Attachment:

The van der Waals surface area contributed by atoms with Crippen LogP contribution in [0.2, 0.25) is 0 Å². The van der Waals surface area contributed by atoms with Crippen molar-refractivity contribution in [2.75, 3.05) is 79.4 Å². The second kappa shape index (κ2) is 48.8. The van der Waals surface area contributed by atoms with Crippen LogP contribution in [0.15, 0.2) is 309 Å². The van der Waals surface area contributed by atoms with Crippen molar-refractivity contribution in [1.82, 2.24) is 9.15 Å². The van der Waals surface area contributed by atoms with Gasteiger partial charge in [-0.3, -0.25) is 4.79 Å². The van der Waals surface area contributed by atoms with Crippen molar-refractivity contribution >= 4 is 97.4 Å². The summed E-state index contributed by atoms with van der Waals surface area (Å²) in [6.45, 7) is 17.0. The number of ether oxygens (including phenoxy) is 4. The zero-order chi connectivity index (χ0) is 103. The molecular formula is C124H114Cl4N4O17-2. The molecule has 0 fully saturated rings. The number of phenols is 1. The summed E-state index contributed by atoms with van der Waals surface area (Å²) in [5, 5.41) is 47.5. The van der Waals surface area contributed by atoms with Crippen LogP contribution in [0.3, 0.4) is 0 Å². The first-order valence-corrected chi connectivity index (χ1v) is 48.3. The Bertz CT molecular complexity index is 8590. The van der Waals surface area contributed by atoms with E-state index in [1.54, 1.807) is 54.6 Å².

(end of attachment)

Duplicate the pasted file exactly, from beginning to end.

The van der Waals surface area contributed by atoms with Crippen LogP contribution in [0.2, 0.25) is 0 Å². The van der Waals surface area contributed by atoms with Crippen molar-refractivity contribution in [2.75, 3.05) is 79.4 Å². The second kappa shape index (κ2) is 48.8. The van der Waals surface area contributed by atoms with Crippen LogP contribution in [0.15, 0.2) is 309 Å². The van der Waals surface area contributed by atoms with Crippen molar-refractivity contribution in [1.82, 2.24) is 9.15 Å². The van der Waals surface area contributed by atoms with Gasteiger partial charge in [-0.3, -0.25) is 4.79 Å². The van der Waals surface area contributed by atoms with Crippen molar-refractivity contribution >= 4 is 97.4 Å². The summed E-state index contributed by atoms with van der Waals surface area (Å²) in [6.45, 7) is 17.0. The number of ether oxygens (including phenoxy) is 4. The zero-order chi connectivity index (χ0) is 103. The molecular formula is C124H114Cl4N4O17-2. The molecule has 0 fully saturated rings. The number of phenols is 1. The summed E-state index contributed by atoms with van der Waals surface area (Å²) in [5, 5.41) is 47.5. The van der Waals surface area contributed by atoms with Crippen LogP contribution in [0.3, 0.4) is 0 Å². The first-order valence-corrected chi connectivity index (χ1v) is 48.3. The Bertz CT molecular complexity index is 8590. The van der Waals surface area contributed by atoms with E-state index in [1.54, 1.807) is 54.6 Å².